A home equity loan has many uses. It is up to the homeowner to decide just what to do with the money. The portion of your home that you “own” is called the equity. You can figure it out based on the current value of your home and the outstanding principal balance of your mortgage. The difference between the two is your equity. Because that money is not liquid; it remains in your home, you need to take out a home equity mortgage in order to tap into the equity. But just how can you use it? There are many different ways.
Many people take out a home equity line of credit, which is a form of a home equity loan. This line of credit is like a bank account into your home equity. You have to qualify for the mortgage based on your credit, income, debt ratio, assets and the value of your home. Once the lender approves you and you close on the loan, the lender provides you with access to the funds, which are usually up to 80% or so of the full value of your home. Most lenders provide a checking account with checks or a debit card that you can use to access the funds.
If you take out the line of credit strictly to have an emergency fund, you can let the funds sit there untouched. You do not make any payments on the money unless you withdraw it. If you take money out with a check or the debit card, you then pay interest on those funds. Typically, this lasts for the first ten years of the loan, called the draw period. Once the draw period is over, you no longer have access to the funds and you must then pay the principal plus the interest back to the lender. It is nice to have that emergency fund available should something unexpected come up with your home or even your personal life.
If you have large amounts of debt hanging over your head and you do not like paying multiple creditors every month, you can use the home equity loan to consolidate the debts. In this case, the lender will not give you access to the funds, but rather pay off your other creditors. You decide with the lender how much of your debt you can afford to include in the home equity mortgage. This will play a factor in your ability to obtain approval as well since it affects your debt ratio. Obviously, the more debts you pay off, the lower your debt ratio becomes, but you also have to figure in the new mortgage payment to determine if your debt ratio fits the mold.
If you end up paying off all of your monthly debts, you just make the one payment to your new home equity lender. The remaining debts get paid off at the closing with the proceeds of the loan. If you are financially responsible, you will keep those revolving debts at a zero balance and focus on paying down the home equity mortgage to fully get out of debt.
Make Changes to your Home
Perhaps the most common use for a home equity loan is to make home improvements. This could mean many things – you could make necessary repairs, such as replacing a roof or an HVAC system; you could make cosmetic changes that you desire or make major renovations including room additions. The changes you make obviously depend on the amount of equity you have in the home and how much you qualify to receive. Because repairs and or renovations to a home can greatly increase its value, this is often considered the most valuable use of a home equity mortgage as it gives you a return on your investment.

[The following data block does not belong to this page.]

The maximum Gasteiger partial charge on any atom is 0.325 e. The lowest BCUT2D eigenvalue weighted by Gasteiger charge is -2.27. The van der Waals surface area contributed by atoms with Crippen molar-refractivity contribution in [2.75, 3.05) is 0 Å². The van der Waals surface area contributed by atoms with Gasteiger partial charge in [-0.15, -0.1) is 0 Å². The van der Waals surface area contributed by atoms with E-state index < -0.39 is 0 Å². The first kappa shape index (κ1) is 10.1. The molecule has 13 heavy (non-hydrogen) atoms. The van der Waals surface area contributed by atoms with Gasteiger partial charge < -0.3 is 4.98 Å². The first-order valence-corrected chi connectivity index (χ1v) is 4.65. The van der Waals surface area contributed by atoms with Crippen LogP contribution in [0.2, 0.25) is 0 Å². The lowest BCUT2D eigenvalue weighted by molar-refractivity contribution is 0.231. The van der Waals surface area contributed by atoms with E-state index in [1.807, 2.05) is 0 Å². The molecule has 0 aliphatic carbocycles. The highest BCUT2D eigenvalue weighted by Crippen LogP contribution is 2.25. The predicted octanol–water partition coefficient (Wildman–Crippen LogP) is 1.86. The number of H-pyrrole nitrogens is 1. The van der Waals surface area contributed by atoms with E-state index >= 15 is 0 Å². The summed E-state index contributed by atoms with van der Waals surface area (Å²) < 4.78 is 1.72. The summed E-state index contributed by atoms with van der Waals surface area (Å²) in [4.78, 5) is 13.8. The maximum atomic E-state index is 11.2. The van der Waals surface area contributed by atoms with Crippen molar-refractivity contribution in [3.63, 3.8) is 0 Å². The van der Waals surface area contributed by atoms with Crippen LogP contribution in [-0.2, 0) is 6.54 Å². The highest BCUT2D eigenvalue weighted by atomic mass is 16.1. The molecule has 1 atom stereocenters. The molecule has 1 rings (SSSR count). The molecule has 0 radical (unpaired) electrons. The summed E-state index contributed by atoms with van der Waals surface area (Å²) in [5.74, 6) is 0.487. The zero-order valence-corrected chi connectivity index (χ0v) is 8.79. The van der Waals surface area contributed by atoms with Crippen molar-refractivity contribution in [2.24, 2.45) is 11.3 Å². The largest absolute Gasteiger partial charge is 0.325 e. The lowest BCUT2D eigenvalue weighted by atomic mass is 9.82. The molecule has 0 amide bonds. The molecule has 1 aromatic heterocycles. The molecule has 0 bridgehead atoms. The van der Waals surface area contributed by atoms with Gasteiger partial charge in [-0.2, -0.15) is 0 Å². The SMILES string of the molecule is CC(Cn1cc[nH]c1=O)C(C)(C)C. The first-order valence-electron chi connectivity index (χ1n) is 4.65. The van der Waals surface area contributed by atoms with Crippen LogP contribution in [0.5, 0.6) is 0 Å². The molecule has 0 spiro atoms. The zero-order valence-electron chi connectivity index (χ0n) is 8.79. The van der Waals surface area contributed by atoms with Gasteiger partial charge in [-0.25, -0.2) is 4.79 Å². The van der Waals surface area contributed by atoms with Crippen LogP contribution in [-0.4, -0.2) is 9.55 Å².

Pay for College
Student loans are expensive and there is no way around it! If you have equity in your home, though, you can tap into that money to pay the costly tuition and room and board. Sometimes it makes more sense for borrowers to tap into the equity of their home than take out the costly student loans. If your household makes too much money to receive any type of financial support from the government, this is usually the best option. Because you get a tax write-off for a portion of the interest you pay on the home equity loan, it can be beneficial for you to go this route rather than taking out traditional student loans.
Starting a New Business
Starting any type of business can be rather costly, making it difficult to get ahead. A home equity loan can help you gain the capital you need to start the process, though. The good news is that with a business, you usually make the money back faster than you would with any other method. This means that you could get the home equity loan paid off faster than you would if you took the money out for another reason, such as debt consolidation or home improvements. As your business takes off, you can have the capital you need to keep going while still paying your mortgage down or off.
How you use a home equity loan is really a personal choice. Most lenders do not question how you will use it unless there are special circumstances to your loan. If you have a good reason, though, such as consolidating debt, it could help you qualify for the loan, especially if you have a high debt ratio. In general, though, you can take out the home equity mortgage in the form of a line of credit and use the funds as you see fit.